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Faces of Red Wing | Christopher Winters

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It’s cold at the shipyard in mid-February. The north wind off of Sturgeon Bay whips around the lake effect snow and subtracts a dozen degrees from the thermometer reading. Thousand-foot freighters are docked side by side as if huddled for warmth, their hulls frozen in place by 8 inches of ice. The locks and channels that connect the Great Lakes are closed for the season and these ships are in for their winter maintenance. Despite the frigid weather, the shipyard buzzes with activity—cranes removing scrap from the boat decks high above, trucks and forklifts scurrying around the limestone yard and hard-hatted workers crawling all over these iron leviathans, getting them ready for the spring fit-out which is now only a month away.

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Working in the midst of all this activity is a lone photographer, Christopher Winters, who’s been documenting the work here for the past decade. Bundled in insulated coveralls, a battery-heated jacket and his Red Wing Ice Cutter boots, Winters fires his camera in frenetic bursts, darting up and down the gangways, inside the engine rooms and under the massive propellers in the dry dock. He’s no impostor here. The workers accept his presence and respect his work because he respects theirs. The Milwaukee-based Winters is one of the foremost maritime photographers and historians in the Great Lakes region, a published author of two books who drives and sails port to port, April to December from Duluth sometimes as far as the Gulf of St. Lawrence, camera in tow.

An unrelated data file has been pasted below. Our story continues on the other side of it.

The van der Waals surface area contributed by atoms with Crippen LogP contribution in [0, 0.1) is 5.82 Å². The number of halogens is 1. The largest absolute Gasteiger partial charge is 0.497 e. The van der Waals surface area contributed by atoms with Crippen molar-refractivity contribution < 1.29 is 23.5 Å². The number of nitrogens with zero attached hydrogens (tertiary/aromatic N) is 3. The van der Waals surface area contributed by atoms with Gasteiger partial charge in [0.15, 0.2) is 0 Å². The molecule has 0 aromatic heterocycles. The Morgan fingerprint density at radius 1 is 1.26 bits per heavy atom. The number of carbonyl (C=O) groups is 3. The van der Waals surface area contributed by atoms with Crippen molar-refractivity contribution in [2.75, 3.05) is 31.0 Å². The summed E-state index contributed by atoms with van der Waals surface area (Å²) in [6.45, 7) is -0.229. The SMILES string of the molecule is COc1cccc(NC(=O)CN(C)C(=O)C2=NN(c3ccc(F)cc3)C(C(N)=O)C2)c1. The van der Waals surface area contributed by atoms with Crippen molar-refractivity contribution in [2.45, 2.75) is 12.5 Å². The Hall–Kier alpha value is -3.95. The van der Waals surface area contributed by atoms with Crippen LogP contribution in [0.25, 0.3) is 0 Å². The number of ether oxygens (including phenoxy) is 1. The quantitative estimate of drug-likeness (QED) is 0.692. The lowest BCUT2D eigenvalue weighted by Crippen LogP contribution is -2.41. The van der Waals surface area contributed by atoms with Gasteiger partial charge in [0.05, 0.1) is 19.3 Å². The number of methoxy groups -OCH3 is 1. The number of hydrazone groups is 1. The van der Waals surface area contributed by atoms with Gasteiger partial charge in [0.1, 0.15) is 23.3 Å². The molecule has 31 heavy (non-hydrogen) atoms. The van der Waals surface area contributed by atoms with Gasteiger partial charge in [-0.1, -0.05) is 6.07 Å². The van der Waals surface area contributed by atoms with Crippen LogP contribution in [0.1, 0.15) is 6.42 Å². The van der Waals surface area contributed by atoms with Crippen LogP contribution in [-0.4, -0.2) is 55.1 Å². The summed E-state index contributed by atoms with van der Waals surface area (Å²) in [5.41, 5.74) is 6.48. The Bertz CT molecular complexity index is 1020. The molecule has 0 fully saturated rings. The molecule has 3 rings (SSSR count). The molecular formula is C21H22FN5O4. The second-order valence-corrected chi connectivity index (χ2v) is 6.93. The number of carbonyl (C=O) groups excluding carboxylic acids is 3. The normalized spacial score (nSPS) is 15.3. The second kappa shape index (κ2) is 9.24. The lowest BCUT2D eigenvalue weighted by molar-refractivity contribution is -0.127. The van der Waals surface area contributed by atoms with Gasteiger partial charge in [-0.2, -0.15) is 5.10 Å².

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Raw Ingredients – S.B. Foot Leathers

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A good chef will tell you that the best meal starts with the best ingredients. Similarly, a good boot has to start with good leather. At Red Wing, from the very beginning, that relationship between raw ingredients and craftsmanship has gone hand in hand. When Charles Beckman started Red Wing Shoe Company back in 1905, he didn’t have far to look for the best leathers with which to work. Just up the road from his factory, on Trout Brook Road, was the S.B. Foot tannery, which had been tanning hides since the 1880s. A partnership was quickly formed and S.B. Foot has been a supplier of leathers to Red Wing ever since.

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So what makes S.B. Foot leathers so special? Ask any of the old timers who work there that question and you’ll see a twinkle in their eyes. Is it the hides themselves, which are of uniform thickness and free of blemishes?

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Or is it the proprietary mix of tree oils, dyes and tanning agents used to give the leather its rich color and durability? Or is it the traditional wooden drums they’re tumbled in for hours?

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The answer is “yes”. The fact is, from the meticulous grading process of blue tinted hides as they come in, to the precise mix of tanning solutions, to the timed tanning in the wooden drums, followed by the gradual drying and stretching and oiling, S.B. Foot leathers are a big part of what makes our Heritage boots so special. Charles Beckman recognized this early on, and Red Wing has been getting its leathers from Trout Brook Road ever since.